General Dental Procedures

A Wide Range of Services Available

At Tyrer Dental Care, we perform a wide variety of services to help you get the smile you deserve. By leveraging today's advanced techniques and technology, Dr. Dean Tyrer and his staff can restore your beautiful smile to help you maintain your youthful appearance. Whether you need to get a tooth filled, have crooked teeth, or need a complete smile makeover, we can offer a treatment plan that's right for you. Read below to learn more about some of the procedures we offer.

  • Dental Cleanings

    Teeth CleaningRoutine dental cleanings are important to maintaining good oral hygiene. A professional cleaning by a hygienist can remove mineralized plaque that may develop even with careful brushing and flossing, particularly in areas that are difficult to reach. It is recommended you go in for a cleaning once every six months and in some cases more often than that.

    How it's done

    You can expect your dental cleaning to last between 30 minutes and an hour. Typically, a trained hygienist will do the cleaning, and a dentist may come in for an exam at the end. Most people find that dental cleanings are painless, and do not cause any discomfort. There are two important steps to a dental cleaning. The first step is scaling the teeth, whereby the hygienist will remove the plaque and tartar from the tooth surfaces. This can be performed by hand or with electric scalers depending on the hygienists preference. Typically, the hygienist will also dig into the pockets of the gums to remove any plaque buildup there. The second step is polishing to remove any final plaque and buff the teeth. Polishers generally have several different sized heads to clean hard to reach places.

  • Composite Fillings

    When treating a cavity, Dr. Tyrer will remove the decayed portion of your tooth and fill it with another substance. This procedure is called a filling. There are multiple options for the material to be used in the filling, the most common of which are composite fillings and amalgam fillings.

    A composite filling is also known as a tooth colored filling, since the material used in the filling can be closely matched to the color of your teeth. Composite fillings provide good durability for small to medium cavities, and the procedure typically involves removing less of a tooth than you would during an amalgam filling. They are also particularly well suited for treating front or highly visible teeth because of their natural look.

    When can a composite filling be used?

    Decayed tooth (i.e. cavity)
    Chipped or broken teeth Decreasing the gap between teeth

    How it's done:

    After the dentist numbs the area where the filling is to be placed, he will remove any decayed portions. A substance is then applied to help open up the pores of your teeth for a stronger bond, and hardened and cured with a special light. Once this is complete, the filling is applied in thin layers to slowly form the complete filling. After the composite has hardened, the filling will be smoothened and polished to be comfortable and fit your bite.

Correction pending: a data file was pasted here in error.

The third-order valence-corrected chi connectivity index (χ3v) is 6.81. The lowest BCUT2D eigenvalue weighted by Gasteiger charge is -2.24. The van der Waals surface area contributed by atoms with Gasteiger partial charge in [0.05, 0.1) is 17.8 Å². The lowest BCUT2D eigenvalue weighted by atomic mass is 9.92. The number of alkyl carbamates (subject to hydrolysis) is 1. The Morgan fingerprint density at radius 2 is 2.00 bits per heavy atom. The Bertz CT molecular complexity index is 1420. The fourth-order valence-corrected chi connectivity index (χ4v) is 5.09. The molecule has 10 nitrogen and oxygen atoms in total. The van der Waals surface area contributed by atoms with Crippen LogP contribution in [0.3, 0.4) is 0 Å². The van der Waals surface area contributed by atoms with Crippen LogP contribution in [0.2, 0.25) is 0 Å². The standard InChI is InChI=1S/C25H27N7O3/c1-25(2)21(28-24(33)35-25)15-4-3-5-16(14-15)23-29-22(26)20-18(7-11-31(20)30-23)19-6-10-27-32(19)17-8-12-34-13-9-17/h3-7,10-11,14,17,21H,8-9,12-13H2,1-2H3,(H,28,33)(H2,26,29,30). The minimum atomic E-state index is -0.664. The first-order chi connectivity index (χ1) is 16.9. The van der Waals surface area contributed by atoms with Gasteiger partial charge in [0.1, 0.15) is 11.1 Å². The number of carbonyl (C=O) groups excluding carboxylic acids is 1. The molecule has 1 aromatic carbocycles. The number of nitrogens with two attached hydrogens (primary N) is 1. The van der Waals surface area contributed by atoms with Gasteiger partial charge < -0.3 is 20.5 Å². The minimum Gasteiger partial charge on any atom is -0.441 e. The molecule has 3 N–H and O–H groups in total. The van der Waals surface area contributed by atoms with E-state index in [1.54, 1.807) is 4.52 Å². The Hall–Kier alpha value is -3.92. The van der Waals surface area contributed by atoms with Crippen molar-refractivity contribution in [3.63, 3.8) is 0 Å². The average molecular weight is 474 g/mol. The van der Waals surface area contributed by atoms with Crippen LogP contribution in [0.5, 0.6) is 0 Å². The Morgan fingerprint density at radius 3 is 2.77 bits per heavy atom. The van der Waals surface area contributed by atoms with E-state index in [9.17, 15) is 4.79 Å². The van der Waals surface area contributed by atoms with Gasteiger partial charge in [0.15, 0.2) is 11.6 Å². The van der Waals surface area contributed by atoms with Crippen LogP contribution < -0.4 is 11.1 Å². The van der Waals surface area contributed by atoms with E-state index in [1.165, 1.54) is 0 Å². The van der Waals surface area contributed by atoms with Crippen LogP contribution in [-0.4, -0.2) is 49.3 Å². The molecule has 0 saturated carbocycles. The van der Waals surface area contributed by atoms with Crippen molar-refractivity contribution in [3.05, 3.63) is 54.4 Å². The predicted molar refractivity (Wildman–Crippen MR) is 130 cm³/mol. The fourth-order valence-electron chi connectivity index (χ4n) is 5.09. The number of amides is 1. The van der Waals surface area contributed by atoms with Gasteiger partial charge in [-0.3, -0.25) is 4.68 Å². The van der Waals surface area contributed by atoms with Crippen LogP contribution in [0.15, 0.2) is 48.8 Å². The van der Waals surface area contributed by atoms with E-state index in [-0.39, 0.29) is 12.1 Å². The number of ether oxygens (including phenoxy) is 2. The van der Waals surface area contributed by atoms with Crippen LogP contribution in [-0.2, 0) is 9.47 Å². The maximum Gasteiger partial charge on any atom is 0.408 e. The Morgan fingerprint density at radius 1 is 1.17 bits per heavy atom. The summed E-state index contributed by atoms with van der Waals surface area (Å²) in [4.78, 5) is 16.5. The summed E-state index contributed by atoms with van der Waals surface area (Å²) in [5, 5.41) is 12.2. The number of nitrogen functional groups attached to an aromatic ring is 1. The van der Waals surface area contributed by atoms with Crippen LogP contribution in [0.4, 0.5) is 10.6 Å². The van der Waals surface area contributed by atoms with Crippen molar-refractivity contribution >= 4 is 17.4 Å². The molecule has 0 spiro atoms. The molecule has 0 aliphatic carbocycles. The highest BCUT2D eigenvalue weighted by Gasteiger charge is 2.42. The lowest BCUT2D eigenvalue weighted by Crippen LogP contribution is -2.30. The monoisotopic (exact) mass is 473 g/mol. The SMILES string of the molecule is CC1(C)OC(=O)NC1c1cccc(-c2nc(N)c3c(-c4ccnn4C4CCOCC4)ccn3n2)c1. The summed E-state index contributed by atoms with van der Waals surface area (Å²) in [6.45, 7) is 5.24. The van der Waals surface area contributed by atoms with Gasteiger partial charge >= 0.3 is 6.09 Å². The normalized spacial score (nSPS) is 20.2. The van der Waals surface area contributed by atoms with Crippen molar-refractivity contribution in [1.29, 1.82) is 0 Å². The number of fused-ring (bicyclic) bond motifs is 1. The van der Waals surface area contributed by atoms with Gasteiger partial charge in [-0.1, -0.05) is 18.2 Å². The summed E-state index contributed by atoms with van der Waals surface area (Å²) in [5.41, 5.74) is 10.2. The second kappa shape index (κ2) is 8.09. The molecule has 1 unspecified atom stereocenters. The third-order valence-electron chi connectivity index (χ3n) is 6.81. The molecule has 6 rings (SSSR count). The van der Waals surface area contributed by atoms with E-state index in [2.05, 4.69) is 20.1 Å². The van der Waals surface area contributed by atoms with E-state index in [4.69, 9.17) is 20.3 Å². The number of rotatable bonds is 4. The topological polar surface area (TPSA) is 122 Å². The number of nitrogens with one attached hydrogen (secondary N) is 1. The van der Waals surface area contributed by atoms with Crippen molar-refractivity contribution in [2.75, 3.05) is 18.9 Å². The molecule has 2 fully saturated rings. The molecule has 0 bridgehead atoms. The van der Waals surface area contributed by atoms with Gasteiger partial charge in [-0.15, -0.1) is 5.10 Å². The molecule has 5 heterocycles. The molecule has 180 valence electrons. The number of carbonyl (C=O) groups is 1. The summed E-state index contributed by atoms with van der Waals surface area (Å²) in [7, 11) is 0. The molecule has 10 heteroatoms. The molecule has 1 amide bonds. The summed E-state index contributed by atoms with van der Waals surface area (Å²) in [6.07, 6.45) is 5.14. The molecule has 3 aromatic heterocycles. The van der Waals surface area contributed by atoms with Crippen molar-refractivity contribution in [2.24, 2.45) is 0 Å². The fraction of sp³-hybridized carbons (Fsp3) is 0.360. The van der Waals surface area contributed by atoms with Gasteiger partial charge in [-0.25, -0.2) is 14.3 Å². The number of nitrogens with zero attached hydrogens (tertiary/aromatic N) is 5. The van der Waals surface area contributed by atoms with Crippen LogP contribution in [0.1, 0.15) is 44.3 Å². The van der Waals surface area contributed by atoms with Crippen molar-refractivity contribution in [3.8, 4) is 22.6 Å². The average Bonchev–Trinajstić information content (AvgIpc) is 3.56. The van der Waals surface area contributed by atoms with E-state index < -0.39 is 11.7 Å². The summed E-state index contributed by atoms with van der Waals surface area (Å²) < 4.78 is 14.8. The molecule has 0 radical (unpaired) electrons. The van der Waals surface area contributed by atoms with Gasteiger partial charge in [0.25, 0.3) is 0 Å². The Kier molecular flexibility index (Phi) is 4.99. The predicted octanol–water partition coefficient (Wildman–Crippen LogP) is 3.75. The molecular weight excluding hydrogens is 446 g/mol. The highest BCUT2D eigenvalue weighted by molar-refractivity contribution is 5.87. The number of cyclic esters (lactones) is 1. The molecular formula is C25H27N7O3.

• Root Canal Therapy

    What is root canal therapy?

    Root canal therapy is treatment used to repair and save a tooth that has been infected due to a deep cavity or cracked tooth. The treatment involves removing the pulp and the nerves of the tooth, and cleaning the infected area.

    A tooth's pulp and nerve is not important to a tooth's health and function after the tooth has fully emerged from the gums. If the treatment is not performed, pus builds up at the root tip and the infection of the pulp can spread to the surrounding bone. The results in pain and swelling, and your tooth would likely have to be removed.

    What are the signs that a root canal is needed?

    > Severe tooth pain while chewing
    > Your tooth pain wakes you up at night
    > Teeth that are highly sensitive to hot or cold, with the sensitivity lingering for some time
    > Discoloration or darkening of the tooth
    > Swollen gums in the area of the infected tooth

    What does the treatment involve?

    First, an opening is made into the pump chamber through the crown of the tooth. Once the pulp is removed, the root canal is thoroughly cleaned. If the dentist decides to complete the root canal therapy in multiple visits, a temporary filling will be placed to protect the tooth. When you return, the dentist will remove the temporary filling, re-clean the root canal and pulp chamber, and place a permanent filling and / or crown over the tooth. Root canal therapy has a high rate of success any many teeth undergoing the procedure can be saved to last a lifetime. Additionally, the crown or filling placed the completion of the procedure makes it hard to notice by others that you had the treatment.

  • Tooth Extractions

    A dental extraction is the procedure to remove a tooth from your mouth. A dental extraction is most commonly required if one of your teeth is damaged beyond practical repair.

    The most common reasons for tooth extractions include: